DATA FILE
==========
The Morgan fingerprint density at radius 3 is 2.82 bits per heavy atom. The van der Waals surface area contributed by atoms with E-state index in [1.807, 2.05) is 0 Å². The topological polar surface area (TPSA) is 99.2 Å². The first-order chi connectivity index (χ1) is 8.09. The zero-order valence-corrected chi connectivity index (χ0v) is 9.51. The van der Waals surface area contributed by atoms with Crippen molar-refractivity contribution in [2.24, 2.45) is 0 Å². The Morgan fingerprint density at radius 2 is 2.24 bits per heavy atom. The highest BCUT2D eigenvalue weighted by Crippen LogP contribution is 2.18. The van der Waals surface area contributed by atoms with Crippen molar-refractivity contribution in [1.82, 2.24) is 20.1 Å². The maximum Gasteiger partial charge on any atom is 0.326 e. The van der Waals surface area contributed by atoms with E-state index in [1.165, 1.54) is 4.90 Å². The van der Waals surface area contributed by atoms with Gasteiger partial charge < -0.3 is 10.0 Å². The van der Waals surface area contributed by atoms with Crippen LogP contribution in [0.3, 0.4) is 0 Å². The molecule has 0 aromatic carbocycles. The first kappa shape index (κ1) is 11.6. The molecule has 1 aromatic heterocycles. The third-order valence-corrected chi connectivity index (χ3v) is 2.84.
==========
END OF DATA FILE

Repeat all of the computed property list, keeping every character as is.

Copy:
The Morgan fingerprint density at radius 3 is 2.82 bits per heavy atom. The van der Waals surface area contributed by atoms with E-state index in [1.807, 2.05) is 0 Å². The topological polar surface area (TPSA) is 99.2 Å². The first-order chi connectivity index (χ1) is 8.09. The zero-order valence-corrected chi connectivity index (χ0v) is 9.51. The van der Waals surface area contributed by atoms with Crippen molar-refractivity contribution in [2.24, 2.45) is 0 Å². The Morgan fingerprint density at radius 2 is 2.24 bits per heavy atom. The highest BCUT2D eigenvalue weighted by Crippen LogP contribution is 2.18. The van der Waals surface area contributed by atoms with Crippen molar-refractivity contribution in [1.82, 2.24) is 20.1 Å². The maximum Gasteiger partial charge on any atom is 0.326 e. The van der Waals surface area contributed by atoms with E-state index in [1.165, 1.54) is 4.90 Å². The van der Waals surface area contributed by atoms with Gasteiger partial charge < -0.3 is 10.0 Å². The van der Waals surface area contributed by atoms with Crippen LogP contribution in [0.3, 0.4) is 0 Å². The molecule has 0 aromatic carbocycles. The first kappa shape index (κ1) is 11.6. The molecule has 1 aromatic heterocycles. The third-order valence-corrected chi connectivity index (χ3v) is 2.84.